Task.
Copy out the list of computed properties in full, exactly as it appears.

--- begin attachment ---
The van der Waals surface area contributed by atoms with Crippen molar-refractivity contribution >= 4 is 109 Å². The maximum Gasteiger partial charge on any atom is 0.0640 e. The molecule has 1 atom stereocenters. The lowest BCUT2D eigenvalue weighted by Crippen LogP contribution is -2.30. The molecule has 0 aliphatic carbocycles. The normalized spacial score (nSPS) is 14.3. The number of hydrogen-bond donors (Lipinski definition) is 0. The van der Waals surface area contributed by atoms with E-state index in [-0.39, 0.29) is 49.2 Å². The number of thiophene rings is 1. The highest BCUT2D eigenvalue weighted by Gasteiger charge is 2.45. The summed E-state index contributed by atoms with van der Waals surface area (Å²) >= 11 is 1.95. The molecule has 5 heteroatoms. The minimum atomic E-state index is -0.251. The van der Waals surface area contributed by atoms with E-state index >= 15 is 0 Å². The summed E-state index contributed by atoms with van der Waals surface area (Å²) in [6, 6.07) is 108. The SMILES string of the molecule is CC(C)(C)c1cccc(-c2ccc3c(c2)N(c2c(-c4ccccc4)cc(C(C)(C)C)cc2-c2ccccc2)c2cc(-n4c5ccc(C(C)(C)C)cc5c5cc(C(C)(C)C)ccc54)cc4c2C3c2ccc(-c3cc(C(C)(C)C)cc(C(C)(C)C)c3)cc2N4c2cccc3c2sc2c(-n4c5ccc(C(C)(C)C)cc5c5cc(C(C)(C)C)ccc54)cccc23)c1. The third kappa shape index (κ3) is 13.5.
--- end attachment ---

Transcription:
The van der Waals surface area contributed by atoms with Crippen molar-refractivity contribution >= 4 is 109 Å². The maximum Gasteiger partial charge on any atom is 0.0640 e. The molecule has 1 atom stereocenters. The lowest BCUT2D eigenvalue weighted by Crippen LogP contribution is -2.30. The molecule has 0 aliphatic carbocycles. The normalized spacial score (nSPS) is 14.3. The number of hydrogen-bond donors (Lipinski definition) is 0. The van der Waals surface area contributed by atoms with E-state index in [-0.39, 0.29) is 49.2 Å². The number of thiophene rings is 1. The highest BCUT2D eigenvalue weighted by Gasteiger charge is 2.45. The summed E-state index contributed by atoms with van der Waals surface area (Å²) >= 11 is 1.95. The molecule has 5 heteroatoms. The minimum atomic E-state index is -0.251. The van der Waals surface area contributed by atoms with E-state index >= 15 is 0 Å². The summed E-state index contributed by atoms with van der Waals surface area (Å²) in [6, 6.07) is 108. The SMILES string of the molecule is CC(C)(C)c1cccc(-c2ccc3c(c2)N(c2c(-c4ccccc4)cc(C(C)(C)C)cc2-c2ccccc2)c2cc(-n4c5ccc(C(C)(C)C)cc5c5cc(C(C)(C)C)ccc54)cc4c2C3c2ccc(-c3cc(C(C)(C)C)cc(C(C)(C)C)c3)cc2N4c2cccc3c2sc2c(-n4c5ccc(C(C)(C)C)cc5c5cc(C(C)(C)C)ccc54)cccc23)c1. The third kappa shape index (κ3) is 13.5.